A View from Above
Despite his enormous basketball achievements and his literally larger-than-life presence, Wilt Chamberlain has never been taken to heart by the public. Such similarly outspoken sports heroes as Babe Ruth and Muhammad Ali became objects of great affection, but that kind of acceptance has always eluded Chamberlain, who has remained, like Ted Williams and Jim Brown, much admired but little loved.
A VIEW FROM ABOVE explains a lot about why that is. Chamberlain’s egotism, unrelieved by charm or compelling wit, spills off page after page. According to Wilt, he could have beaten Ali in a boxing match, could have been the world’s greatest track and field athlete, intimidated Arnold Schwarzenegger during the filming of CONAN THE DESTROYER, and was (and is) extraordinary in just about every way. His comments about today’s NBA are especially self-aggrandizing (and especially ridiculous). He claims that “Today I could probably average seventy-five points a game” and that if he’d come out of retirement in his mid-forties he could have led the NBA in rebounding. He claims, too, that players today are not, by and large, bigger that they were in his day, a claim bluntly refuted by the facts. (When Wilt averaged fifty points a game in 1961-1962, he was one of three players in the league seven feet or taller, a situation that doubtless helped him to run up some of his eye-popping numbers. In the 1981-1982 season, there were twenty seven-footers in the NBA; by the end of the 1980’s, the total was nearing forty.)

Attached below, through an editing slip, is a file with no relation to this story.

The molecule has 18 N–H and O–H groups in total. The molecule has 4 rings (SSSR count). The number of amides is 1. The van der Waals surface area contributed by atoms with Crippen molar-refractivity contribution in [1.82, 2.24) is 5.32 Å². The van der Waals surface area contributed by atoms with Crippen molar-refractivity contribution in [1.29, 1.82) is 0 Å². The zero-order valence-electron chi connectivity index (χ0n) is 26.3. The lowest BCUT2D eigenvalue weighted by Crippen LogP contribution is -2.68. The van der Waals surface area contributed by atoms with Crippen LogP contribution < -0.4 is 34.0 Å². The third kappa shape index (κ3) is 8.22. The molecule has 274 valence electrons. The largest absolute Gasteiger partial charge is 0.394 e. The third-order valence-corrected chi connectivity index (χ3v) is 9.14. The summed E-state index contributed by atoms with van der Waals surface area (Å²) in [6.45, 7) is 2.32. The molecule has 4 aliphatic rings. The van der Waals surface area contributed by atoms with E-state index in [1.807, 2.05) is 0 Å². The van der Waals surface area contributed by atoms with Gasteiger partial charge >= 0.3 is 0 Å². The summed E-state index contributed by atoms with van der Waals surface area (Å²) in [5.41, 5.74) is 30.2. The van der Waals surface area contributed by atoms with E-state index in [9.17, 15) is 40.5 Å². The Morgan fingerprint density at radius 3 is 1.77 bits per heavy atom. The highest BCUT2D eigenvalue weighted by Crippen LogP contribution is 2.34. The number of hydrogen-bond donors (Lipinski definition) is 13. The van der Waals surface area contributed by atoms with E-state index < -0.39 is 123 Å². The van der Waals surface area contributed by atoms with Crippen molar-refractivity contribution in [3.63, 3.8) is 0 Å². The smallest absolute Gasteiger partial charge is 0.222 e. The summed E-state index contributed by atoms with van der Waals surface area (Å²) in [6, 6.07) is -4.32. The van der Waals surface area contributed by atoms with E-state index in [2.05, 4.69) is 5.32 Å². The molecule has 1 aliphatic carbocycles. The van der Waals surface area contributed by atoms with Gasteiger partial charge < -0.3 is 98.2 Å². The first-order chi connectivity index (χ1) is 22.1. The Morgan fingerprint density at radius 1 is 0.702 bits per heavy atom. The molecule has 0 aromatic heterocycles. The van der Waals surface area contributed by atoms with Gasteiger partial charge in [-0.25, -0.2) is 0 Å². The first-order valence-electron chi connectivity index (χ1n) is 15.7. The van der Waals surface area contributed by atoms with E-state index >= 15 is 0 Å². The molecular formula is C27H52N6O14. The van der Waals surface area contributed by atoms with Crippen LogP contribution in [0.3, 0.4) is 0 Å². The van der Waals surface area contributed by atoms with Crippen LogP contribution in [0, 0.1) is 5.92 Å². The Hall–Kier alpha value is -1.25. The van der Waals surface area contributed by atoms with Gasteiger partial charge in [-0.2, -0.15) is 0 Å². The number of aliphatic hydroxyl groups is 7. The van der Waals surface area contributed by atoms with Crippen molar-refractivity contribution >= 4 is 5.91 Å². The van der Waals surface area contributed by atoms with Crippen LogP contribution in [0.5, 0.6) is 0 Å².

To be fair, most of these comments are confined to the book’s first half, which, however, is likely to be the only part of much interest to most readers....
(The entire section is 433 words.)